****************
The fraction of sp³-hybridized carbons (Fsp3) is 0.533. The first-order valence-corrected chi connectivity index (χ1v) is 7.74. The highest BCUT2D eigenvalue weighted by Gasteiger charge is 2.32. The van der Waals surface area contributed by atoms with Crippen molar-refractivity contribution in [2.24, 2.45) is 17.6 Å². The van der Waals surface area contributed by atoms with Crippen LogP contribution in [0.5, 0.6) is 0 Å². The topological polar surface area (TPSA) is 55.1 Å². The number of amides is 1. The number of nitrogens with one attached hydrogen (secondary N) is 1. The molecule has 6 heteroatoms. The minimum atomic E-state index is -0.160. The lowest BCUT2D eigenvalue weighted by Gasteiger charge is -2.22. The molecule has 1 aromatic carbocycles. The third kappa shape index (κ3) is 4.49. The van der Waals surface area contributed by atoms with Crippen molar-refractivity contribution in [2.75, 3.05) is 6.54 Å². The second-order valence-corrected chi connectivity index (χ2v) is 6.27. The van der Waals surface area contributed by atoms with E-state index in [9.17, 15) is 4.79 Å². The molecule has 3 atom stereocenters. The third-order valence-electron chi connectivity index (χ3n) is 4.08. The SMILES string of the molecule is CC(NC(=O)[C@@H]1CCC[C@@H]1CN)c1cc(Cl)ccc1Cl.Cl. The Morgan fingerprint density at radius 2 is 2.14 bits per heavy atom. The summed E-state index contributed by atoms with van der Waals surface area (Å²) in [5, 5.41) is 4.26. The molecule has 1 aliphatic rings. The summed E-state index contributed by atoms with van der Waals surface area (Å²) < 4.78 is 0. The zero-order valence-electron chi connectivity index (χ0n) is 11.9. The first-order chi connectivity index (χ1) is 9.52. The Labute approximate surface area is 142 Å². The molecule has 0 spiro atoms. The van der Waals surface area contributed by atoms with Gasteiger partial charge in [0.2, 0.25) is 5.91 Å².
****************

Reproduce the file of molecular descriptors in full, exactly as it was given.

The fraction of sp³-hybridized carbons (Fsp3) is 0.533. The first-order valence-corrected chi connectivity index (χ1v) is 7.74. The highest BCUT2D eigenvalue weighted by Gasteiger charge is 2.32. The van der Waals surface area contributed by atoms with Crippen molar-refractivity contribution in [2.24, 2.45) is 17.6 Å². The van der Waals surface area contributed by atoms with Crippen LogP contribution in [0.5, 0.6) is 0 Å². The topological polar surface area (TPSA) is 55.1 Å². The number of amides is 1. The number of nitrogens with one attached hydrogen (secondary N) is 1. The molecule has 6 heteroatoms. The minimum atomic E-state index is -0.160. The lowest BCUT2D eigenvalue weighted by Gasteiger charge is -2.22. The molecule has 1 aromatic carbocycles. The third kappa shape index (κ3) is 4.49. The van der Waals surface area contributed by atoms with Crippen molar-refractivity contribution in [2.75, 3.05) is 6.54 Å². The second-order valence-corrected chi connectivity index (χ2v) is 6.27. The van der Waals surface area contributed by atoms with E-state index in [9.17, 15) is 4.79 Å². The molecule has 3 atom stereocenters. The third-order valence-electron chi connectivity index (χ3n) is 4.08. The SMILES string of the molecule is CC(NC(=O)[C@@H]1CCC[C@@H]1CN)c1cc(Cl)ccc1Cl.Cl. The Morgan fingerprint density at radius 2 is 2.14 bits per heavy atom. The summed E-state index contributed by atoms with van der Waals surface area (Å²) in [5, 5.41) is 4.26. The molecule has 1 aliphatic rings. The summed E-state index contributed by atoms with van der Waals surface area (Å²) < 4.78 is 0. The zero-order valence-electron chi connectivity index (χ0n) is 11.9. The first-order chi connectivity index (χ1) is 9.52. The Labute approximate surface area is 142 Å². The molecule has 0 spiro atoms. The van der Waals surface area contributed by atoms with Gasteiger partial charge in [0.2, 0.25) is 5.91 Å².